As FDA reviews CBD implications for women, industry watches anxiously

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The hemp and CBD industry will be watching closely this week to find out whether federal regulators seem inclined to require warning labels for pregnant or nursing women on CBD products, or to mandate gender-specific dosing levels.

That’s because the U.S. Food and Drug Administration’s Office of Women’s Health will be leading discussions about “CBD and other Cannabinoids: Sex and Gender Differences in Use and Responses,” during a multidisciplinary scientific conference for medical professionals and members of the public on Thursday.

The conference will address potential biological and psychosocial differences related to the use of and responses to CBD and other cannabinoids, addressing questions about whether cannabinoids affect women differently than men. Hemp and CBD business will be looking for the business implications and opportunities that could affect the industry.

Some businesses worry the FDA is holding hemp and its derived products to a higher standard and requiring more extensive studies than it has for other similar products, such as dietary supplements. One example of this is the requirement to show cumulative effects of CBD.

“We support and advocate for science and information to improve people’s health, but we feel that the more critical action for the FDA to take is to establish regulatory guidelines for the 3,500-plus brands selling CBD and cannabinoid dietary supplements today,” said Deanie Elsner, CEO of Colorado-based hemp and CBD company Charlotte’s Web.

“Consumers deserve the full benefits and protections of the Food, Drug and Cosmetic Act,” Elsner said.

FDA to deliver new insights

According to the FDA, there is significant public interest in cannabis and cannabis-derived compounds, particularly in CBD, a derivative of federally legal hemp.

But there are still many unanswered questions about the science, safety and quality of products containing CBD – questions that the FDA has formed a special taskforce to address, based on a 2019 public hearing and ongoing information and data gathering through a public docket.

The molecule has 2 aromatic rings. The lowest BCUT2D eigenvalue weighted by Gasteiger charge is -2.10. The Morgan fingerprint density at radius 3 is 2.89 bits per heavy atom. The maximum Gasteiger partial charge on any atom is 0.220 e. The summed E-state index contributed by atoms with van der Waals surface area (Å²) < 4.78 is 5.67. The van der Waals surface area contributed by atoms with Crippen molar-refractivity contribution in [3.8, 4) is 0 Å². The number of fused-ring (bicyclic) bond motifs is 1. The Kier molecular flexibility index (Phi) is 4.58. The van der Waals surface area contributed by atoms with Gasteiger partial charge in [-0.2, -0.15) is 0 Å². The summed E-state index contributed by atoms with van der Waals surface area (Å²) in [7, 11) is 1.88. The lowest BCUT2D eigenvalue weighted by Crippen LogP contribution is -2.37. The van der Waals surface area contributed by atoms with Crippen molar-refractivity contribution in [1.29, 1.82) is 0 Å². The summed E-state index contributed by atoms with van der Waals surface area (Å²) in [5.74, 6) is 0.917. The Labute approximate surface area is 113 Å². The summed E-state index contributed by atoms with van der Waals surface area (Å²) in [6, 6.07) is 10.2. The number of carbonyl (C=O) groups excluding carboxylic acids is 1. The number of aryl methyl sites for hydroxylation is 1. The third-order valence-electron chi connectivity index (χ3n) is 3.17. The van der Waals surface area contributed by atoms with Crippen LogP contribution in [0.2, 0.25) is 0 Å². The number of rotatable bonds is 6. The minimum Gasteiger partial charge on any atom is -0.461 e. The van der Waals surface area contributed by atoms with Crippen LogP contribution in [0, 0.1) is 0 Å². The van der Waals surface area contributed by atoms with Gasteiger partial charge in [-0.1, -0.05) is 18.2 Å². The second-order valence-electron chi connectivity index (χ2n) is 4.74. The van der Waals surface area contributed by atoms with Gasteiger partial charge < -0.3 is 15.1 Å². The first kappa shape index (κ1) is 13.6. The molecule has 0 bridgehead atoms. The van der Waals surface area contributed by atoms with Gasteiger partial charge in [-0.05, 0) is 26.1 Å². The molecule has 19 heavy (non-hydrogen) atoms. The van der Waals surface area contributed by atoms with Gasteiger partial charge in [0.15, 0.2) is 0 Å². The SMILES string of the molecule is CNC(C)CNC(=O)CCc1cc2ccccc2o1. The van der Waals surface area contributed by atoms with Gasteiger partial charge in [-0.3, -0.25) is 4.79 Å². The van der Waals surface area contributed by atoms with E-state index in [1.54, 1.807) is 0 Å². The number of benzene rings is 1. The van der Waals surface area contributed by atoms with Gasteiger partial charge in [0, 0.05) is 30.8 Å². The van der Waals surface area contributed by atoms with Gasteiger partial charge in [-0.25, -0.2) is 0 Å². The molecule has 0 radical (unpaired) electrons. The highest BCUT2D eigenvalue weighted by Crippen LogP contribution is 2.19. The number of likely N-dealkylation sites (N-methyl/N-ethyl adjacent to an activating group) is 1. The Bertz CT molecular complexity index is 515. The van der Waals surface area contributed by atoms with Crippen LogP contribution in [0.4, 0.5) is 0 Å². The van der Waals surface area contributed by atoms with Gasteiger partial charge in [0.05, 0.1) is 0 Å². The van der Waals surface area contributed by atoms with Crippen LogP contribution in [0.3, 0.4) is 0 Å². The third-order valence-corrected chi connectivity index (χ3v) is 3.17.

During this week’s conference, the FDA says it will provide more insight into “the scientific evidence suggesting the presence or absence of sex and gender differences in use and responses to CBD and other cannabinoids.”

CBD is often marketed to help with conditions including chronic pain, anxiety, depression and sleep disturbances, which are more prevalent in women than in men, according to the agency.

“Consideration of issues pertaining to the safety of CBD products may be particularly important to address in women,” the FDA stated.

Hemp Industry Daily did not receive an immediate response from FDA regarding whether specific business implications such as labeling requirements would be revealed during the conference. The meeting is open to public, though comments won’t be taken.

According to Seattle-based hemp consultant Joy Beckerman, it is positive that the FDA is studying women’s health and gender-specific issues – as long as it’s not an excuse to slow-walk processes for approving CBD as a consumer product.

However, she said, there will need to be a great deal of data and information around any recommendations that the agency makes based on these issues, to show that it isn’t skewed against CBD and other cannabinoids, as government-backed data has been in the past.